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Back Belts

Many experts have questioned the effectiveness of back belts in preventing back injuries. There is little scientific proof providing undisputed evidence that back belts reduce the possibility of injury during lifting.

 

Proponents for using back belts present the following arguments:

  • Belts increase intra-abdominal pressure. This is the pressure developed when you tighten your stomach muscles. Strong abdominals help support the spine, and can reduce back stress by up to 50% when lifting. Back belts can boost this pressure, especially when lifting loads greater than your body weight.
  • Belts increase flexibility. Belts can help to keep muscles warm. Warmer muscles are more flexible than colder muscles.
  • Belts serve a biofeedback function. The presence of a back belt can help remind workers to use proper body mechanics when lifting.

Experts questioning the value of back belts have the following concerns:

  • Belts elevate blood pressure. This can be dangerous for individuals with cardiac problems.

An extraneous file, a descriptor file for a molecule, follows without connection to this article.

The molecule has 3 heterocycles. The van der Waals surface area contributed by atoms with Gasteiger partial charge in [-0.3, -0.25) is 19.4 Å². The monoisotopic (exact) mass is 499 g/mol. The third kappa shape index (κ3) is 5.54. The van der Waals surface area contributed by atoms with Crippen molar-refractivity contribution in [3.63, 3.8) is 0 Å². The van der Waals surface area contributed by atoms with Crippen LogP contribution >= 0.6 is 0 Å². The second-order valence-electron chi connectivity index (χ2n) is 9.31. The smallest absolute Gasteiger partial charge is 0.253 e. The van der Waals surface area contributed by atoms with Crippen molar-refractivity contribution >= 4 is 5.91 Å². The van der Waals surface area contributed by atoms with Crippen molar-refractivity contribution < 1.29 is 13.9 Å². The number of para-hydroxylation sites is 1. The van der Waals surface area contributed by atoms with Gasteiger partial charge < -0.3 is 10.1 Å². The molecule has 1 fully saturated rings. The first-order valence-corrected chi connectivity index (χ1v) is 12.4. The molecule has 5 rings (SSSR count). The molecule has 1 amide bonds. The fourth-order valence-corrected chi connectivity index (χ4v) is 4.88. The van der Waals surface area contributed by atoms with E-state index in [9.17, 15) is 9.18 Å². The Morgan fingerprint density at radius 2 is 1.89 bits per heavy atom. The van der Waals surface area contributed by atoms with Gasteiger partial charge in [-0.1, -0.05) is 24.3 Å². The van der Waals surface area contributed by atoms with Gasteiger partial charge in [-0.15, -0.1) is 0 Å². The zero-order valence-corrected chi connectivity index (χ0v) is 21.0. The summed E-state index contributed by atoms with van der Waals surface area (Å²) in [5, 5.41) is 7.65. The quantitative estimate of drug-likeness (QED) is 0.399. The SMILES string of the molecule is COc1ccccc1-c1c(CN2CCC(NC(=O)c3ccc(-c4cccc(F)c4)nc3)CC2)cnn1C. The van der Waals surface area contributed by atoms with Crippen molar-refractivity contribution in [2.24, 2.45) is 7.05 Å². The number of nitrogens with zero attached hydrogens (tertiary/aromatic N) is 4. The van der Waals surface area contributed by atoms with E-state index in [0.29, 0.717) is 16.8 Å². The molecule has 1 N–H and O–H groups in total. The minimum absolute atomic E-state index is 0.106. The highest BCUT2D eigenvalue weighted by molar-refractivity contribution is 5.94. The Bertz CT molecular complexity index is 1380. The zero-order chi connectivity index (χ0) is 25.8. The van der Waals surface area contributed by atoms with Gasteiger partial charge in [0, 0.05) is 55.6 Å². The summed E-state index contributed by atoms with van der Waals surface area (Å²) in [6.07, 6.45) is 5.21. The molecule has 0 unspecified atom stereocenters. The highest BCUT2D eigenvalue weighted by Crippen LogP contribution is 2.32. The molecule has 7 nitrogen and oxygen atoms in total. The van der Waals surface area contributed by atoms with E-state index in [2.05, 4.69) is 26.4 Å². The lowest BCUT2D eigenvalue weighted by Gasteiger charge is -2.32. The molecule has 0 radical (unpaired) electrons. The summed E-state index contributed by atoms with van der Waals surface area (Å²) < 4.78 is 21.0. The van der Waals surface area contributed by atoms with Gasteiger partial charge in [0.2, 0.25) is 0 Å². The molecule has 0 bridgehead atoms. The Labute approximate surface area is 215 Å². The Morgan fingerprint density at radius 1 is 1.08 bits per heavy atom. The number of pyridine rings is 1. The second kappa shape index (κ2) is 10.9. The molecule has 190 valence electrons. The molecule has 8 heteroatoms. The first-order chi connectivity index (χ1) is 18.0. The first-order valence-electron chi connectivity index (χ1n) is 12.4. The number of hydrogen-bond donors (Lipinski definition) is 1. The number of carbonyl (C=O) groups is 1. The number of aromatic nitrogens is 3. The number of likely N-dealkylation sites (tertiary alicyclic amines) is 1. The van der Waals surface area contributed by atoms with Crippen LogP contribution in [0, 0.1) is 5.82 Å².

• Belts promote sweating and heat rashes. This is especially problematic when working in warm environments.
  • Tight belts can be painful. Improperly fitted belts can cause abdominal pain and injuries, especially if worn for prolonged periods.
  • Belts provide a false sense of security. Workers can feel protected by the belt and lift unsafe loads.

Back belts should be used only after proper screening, fitting and instruction. Employees should recognize that belts do not increase strength and lifting ability, or substitute for proper body mechanics. However, back belts, when coupled with body mechanics and lifting training, can be part of an effective injury prevention program. They will not make employees more fit, buy can serve as a reminder to use safe lifting techniques.